So what we see in the figure is temperature fluctuations within approximately 3 degrees Celsius. And humidity fluctuations within 10% RH. In figure 6 I have taken a detailed view of a 1½ hour span, and included an I/O indication for the heater and cooler. The humidifier was left out, since it wasn’t on at all during the time span.

Figure 6 Detail of figure 5. This figure also includes indications of when the cooler and heater turns on and off.

So in this detailed view it is very easy to see how the heater turns on whenever the humidity rises above band 2. We can also see how this increase in temperature actually causes the RH to fall. This is because of the temperature dependence between the relative humidity, absolute humidity and temperature.  So when the temperature rises faster than the absolute humidity we will see a fall in RH.

Well guys this was a small presentation of the logic which I have built in to my curing chamber control unit. I hope that you find it use full!

And of course, if you have any questions to what you have just read, or any general questions to the blog or curing chamber unit, please feel free to put them in the comments section. You might help someone else out there having the same doubts or questions.

Until next time! Have a good one!


17 kommentarer:

  1. Found your post when I was looking for information about using a Arduino to cure meats and it looks exactly like what I want to do. would it be possible to get a look at your code for the Arduino? I'll be using a Mega since I'm planning on using 8 load cells and need the analogs!

    Any ideas on using the RTC to change the Temp and RH limits as the days pass?

    1. Hi Erik

      Off course! My control is basically found in these two functions:
      int control(float reading,float target,float hystHi, float hystLo){
      //First a sensor check is performed
      int band;
      //Control: all off
      return band;
      //too high
      //upper band
      }else if(target<=reading && reading<=target+hystHi){
      //lower band
      }else if(target-hystLo<=reading && reading2){

      }else if(tempBand==2&&digitalRead(cooler)){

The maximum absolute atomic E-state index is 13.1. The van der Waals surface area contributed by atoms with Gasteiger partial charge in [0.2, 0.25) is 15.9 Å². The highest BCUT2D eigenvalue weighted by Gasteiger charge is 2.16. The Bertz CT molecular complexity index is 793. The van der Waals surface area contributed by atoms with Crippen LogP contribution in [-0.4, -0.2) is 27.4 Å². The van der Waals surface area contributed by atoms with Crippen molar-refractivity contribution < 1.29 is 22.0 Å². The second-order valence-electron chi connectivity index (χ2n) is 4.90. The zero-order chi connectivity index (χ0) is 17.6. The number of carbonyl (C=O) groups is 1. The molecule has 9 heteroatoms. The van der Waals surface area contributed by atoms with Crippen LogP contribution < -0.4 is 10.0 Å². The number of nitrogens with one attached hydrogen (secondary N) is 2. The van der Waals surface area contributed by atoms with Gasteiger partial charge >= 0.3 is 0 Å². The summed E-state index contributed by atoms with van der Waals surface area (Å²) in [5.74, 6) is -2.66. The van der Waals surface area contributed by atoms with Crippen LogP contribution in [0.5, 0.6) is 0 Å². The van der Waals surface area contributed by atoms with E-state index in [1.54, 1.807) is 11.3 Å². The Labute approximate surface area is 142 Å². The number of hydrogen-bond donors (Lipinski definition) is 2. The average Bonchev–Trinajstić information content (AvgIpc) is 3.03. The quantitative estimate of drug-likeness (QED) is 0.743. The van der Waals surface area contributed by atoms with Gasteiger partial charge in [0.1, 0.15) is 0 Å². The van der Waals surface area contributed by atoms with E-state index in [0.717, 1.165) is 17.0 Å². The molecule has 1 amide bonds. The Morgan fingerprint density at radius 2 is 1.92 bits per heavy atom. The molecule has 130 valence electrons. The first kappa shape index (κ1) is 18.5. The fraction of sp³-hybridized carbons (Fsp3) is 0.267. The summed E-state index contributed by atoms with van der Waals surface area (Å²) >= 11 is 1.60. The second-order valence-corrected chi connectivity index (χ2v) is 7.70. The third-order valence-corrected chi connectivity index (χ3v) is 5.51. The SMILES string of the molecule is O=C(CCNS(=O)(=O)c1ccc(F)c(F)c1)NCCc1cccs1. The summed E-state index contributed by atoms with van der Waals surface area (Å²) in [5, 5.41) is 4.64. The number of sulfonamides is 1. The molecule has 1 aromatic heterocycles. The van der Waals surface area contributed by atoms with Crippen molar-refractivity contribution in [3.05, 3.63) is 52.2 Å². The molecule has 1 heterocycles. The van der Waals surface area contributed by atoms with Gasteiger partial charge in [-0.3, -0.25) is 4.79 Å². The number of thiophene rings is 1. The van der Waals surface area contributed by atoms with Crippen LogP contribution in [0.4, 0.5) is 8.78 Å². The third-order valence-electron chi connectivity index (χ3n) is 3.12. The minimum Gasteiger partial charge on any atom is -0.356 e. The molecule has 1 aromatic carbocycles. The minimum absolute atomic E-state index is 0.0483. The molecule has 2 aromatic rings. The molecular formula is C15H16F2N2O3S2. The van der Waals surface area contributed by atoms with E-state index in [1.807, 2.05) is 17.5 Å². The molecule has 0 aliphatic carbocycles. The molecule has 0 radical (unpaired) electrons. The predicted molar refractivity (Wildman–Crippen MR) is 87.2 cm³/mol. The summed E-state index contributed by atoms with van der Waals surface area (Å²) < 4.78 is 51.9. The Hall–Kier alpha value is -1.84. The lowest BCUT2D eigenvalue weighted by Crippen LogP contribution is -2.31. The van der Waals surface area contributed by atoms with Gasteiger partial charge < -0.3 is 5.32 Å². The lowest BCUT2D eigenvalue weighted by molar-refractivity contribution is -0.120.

else if(humBand==1&&digitalRead(humidifier)){

      With regards to the load cells i would suggest that you look into the HX711 board. It has a built in stable power supply for the strain gauge in the loadcell and really high resolution! (24bit). Hooking them through analog electronics, such as an INA125 can also be a bit tricky.

      You can of course time everything with a RTC, but i actually just use the arduino on board clock, since everything doesn't have to be super precise. There is a risk over overflow though, if you are curing anything for more than 50 days. Also you need to store your time variables in unsigned longs, for them not to overflow aswell.

      I have my different targets saved on an SD card, with the corresponding times. I then can then load the appropriate targets, with regards to the current time. For this i use this command:

      //Loading the control data if available on the SD card
      void loadControlParameters(){
      //Opening the datafile
      File dataFile = SD.open("Control/control.txt", FILE_READ);
      long controlTime=0;
      //if file is available
      controlTime=dataFile.parseInt(); //First control time is loaded (usually zero)
      //cycling through the curing program until relevant stage is reached
      while(now()>=controlTime && dataFile.available()){
      controlTime=dataFile.parseInt(); //The controlTime of the next line
      //If a file isn't available restart the sd reader
      lcd.print(" Targets:");

      Hope the answer can be off help :)

  2. Looks nice, but I'm not sure I understand it all... would you mind sharing your ino files? or even better make a project on github! I know there are many that would be interested in it!

    1. Well i have thought about making a github project, but at the moment i simply dont have the time to manage it.